"I'm going to go out and look at three houses with a real estate agent," says Lockwood. "I'm going to ask her to tell me what these three houses are worth fixed-up. Then I'm going to come back and put my numbers together and make an application. I'm never going to buy those houses. I'm going to put my application in in November. They're going to tell me yes or no in May and in a year from July I'm going to have some money. Those houses will be long gone. So then what happens? I do a "bait and switch," not because I tried to do a bait and switch, but because that's just how it works."

A Fine Line

The building that houses the VECA CDC still looks a little like the 7/11 it once was, but executive director Dr. Steve Gadbois is hoping to change that soon. After it was a 7/11, it was an election headquarters for a perennial city council candidate, then a sports bar "where they sold beepers back when beepers only meant one thing," says Gadbois. It's been the home of the VECA CDC since 1996. The VECA CDC is also one of the older and more successful CDCs in Memphis. It was the first CDC to own and manage commercial properties; they've done about 23-30 rehabs, built four houses, and are currently building six more.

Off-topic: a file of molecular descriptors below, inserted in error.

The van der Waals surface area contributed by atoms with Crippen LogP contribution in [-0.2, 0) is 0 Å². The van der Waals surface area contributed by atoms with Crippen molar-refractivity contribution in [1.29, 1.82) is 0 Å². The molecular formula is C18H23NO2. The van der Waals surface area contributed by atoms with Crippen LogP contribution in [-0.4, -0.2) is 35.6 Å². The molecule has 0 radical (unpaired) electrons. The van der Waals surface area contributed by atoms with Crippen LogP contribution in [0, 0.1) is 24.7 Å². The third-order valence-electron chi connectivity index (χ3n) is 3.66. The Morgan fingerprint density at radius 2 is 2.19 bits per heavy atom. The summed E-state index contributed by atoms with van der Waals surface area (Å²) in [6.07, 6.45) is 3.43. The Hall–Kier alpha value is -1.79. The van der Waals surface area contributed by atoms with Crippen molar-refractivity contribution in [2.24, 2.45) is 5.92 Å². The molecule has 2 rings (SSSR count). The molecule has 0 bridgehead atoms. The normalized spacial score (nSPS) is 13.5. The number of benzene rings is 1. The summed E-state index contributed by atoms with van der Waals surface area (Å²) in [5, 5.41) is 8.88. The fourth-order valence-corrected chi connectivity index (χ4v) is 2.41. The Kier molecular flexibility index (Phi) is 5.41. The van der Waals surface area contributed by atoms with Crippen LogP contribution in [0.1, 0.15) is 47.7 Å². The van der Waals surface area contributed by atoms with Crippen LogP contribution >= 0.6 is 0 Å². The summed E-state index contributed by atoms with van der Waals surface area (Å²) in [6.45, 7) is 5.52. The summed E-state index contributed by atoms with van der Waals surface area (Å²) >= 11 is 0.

In November, Gadbois told the Flyer his group had asked for about $40,000 and received some of it. "Some of that money [awarded] last fall was thrown in a hole, basically," he says. "Only time will tell exactly what of that money was well spent and what wasn't. That's not for me to judge. I do believe a few years down the road we'll see what happened with that money."

"It's a fine line," says Michelle Cowan, executive director of the Cooper-Young CDC. "They're giving us money, so we must be grateful. You don't want to make them angry with you, because they could decide not to give you money. And yet, as a businessperson running a nonprofit corporation, you have to worry about keeping your business running." It's a reason why many CDC staffers didn't want to comment for this story. Cowan says until very recently her group was owed about $70,000 from the city. They have since received it, but she says she was concerned they would have to end their fiscal year $70,000 in the hole.